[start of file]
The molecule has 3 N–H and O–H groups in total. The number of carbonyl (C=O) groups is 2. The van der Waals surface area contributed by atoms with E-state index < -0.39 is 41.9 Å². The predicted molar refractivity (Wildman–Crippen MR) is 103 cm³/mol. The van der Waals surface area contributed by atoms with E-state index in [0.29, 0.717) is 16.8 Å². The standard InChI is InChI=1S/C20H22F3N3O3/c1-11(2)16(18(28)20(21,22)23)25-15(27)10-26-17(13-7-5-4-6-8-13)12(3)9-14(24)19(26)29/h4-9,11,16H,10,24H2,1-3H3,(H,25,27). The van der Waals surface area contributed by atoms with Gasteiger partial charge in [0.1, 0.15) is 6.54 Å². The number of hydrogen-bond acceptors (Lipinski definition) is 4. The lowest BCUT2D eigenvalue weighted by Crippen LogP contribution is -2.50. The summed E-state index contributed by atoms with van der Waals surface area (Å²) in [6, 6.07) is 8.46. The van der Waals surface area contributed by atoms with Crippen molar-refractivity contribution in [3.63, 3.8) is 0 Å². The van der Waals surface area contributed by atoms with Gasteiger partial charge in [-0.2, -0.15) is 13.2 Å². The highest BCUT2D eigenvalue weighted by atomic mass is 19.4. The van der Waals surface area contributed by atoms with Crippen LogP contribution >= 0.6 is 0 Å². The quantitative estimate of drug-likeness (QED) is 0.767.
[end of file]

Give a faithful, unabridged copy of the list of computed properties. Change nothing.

The molecule has 3 N–H and O–H groups in total. The number of carbonyl (C=O) groups is 2. The van der Waals surface area contributed by atoms with E-state index < -0.39 is 41.9 Å². The predicted molar refractivity (Wildman–Crippen MR) is 103 cm³/mol. The van der Waals surface area contributed by atoms with E-state index in [0.29, 0.717) is 16.8 Å². The standard InChI is InChI=1S/C20H22F3N3O3/c1-11(2)16(18(28)20(21,22)23)25-15(27)10-26-17(13-7-5-4-6-8-13)12(3)9-14(24)19(26)29/h4-9,11,16H,10,24H2,1-3H3,(H,25,27). The van der Waals surface area contributed by atoms with Gasteiger partial charge in [0.1, 0.15) is 6.54 Å². The number of hydrogen-bond acceptors (Lipinski definition) is 4. The lowest BCUT2D eigenvalue weighted by Crippen LogP contribution is -2.50. The summed E-state index contributed by atoms with van der Waals surface area (Å²) in [6, 6.07) is 8.46. The van der Waals surface area contributed by atoms with Crippen molar-refractivity contribution in [3.63, 3.8) is 0 Å². The van der Waals surface area contributed by atoms with Gasteiger partial charge in [-0.2, -0.15) is 13.2 Å². The highest BCUT2D eigenvalue weighted by atomic mass is 19.4. The van der Waals surface area contributed by atoms with Crippen LogP contribution >= 0.6 is 0 Å². The quantitative estimate of drug-likeness (QED) is 0.767.